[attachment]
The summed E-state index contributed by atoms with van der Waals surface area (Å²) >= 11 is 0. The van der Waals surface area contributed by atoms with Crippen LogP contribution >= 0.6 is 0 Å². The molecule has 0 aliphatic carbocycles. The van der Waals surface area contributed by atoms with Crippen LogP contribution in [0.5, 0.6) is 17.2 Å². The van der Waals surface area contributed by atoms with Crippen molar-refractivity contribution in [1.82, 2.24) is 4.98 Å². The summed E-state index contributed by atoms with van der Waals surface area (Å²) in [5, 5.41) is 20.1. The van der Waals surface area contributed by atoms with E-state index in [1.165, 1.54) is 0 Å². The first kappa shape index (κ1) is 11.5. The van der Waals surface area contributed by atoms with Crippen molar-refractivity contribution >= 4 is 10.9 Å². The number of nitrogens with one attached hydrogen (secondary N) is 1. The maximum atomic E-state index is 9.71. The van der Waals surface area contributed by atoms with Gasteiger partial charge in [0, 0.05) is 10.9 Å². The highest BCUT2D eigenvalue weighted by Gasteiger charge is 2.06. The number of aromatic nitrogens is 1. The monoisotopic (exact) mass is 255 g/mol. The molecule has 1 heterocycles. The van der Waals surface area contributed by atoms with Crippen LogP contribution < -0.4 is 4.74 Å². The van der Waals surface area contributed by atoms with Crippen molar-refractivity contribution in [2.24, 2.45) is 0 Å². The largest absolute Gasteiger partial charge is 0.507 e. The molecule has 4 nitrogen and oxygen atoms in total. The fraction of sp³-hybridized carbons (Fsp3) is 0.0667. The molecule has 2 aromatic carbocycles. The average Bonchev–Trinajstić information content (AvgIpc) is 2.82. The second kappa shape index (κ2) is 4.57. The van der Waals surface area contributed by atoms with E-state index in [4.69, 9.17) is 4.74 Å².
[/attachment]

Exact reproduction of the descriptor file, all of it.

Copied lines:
The summed E-state index contributed by atoms with van der Waals surface area (Å²) >= 11 is 0. The van der Waals surface area contributed by atoms with Crippen LogP contribution >= 0.6 is 0 Å². The molecule has 0 aliphatic carbocycles. The van der Waals surface area contributed by atoms with Crippen LogP contribution in [0.5, 0.6) is 17.2 Å². The van der Waals surface area contributed by atoms with Crippen molar-refractivity contribution in [1.82, 2.24) is 4.98 Å². The summed E-state index contributed by atoms with van der Waals surface area (Å²) in [5, 5.41) is 20.1. The van der Waals surface area contributed by atoms with E-state index in [1.165, 1.54) is 0 Å². The first kappa shape index (κ1) is 11.5. The van der Waals surface area contributed by atoms with Crippen molar-refractivity contribution >= 4 is 10.9 Å². The number of nitrogens with one attached hydrogen (secondary N) is 1. The maximum atomic E-state index is 9.71. The van der Waals surface area contributed by atoms with Gasteiger partial charge in [0, 0.05) is 10.9 Å². The highest BCUT2D eigenvalue weighted by Gasteiger charge is 2.06. The number of aromatic nitrogens is 1. The monoisotopic (exact) mass is 255 g/mol. The molecule has 1 heterocycles. The van der Waals surface area contributed by atoms with Crippen LogP contribution < -0.4 is 4.74 Å². The van der Waals surface area contributed by atoms with Crippen molar-refractivity contribution in [2.24, 2.45) is 0 Å². The largest absolute Gasteiger partial charge is 0.507 e. The molecule has 4 nitrogen and oxygen atoms in total. The fraction of sp³-hybridized carbons (Fsp3) is 0.0667. The molecule has 2 aromatic carbocycles. The average Bonchev–Trinajstić information content (AvgIpc) is 2.82. The second kappa shape index (κ2) is 4.57. The van der Waals surface area contributed by atoms with E-state index in [4.69, 9.17) is 4.74 Å².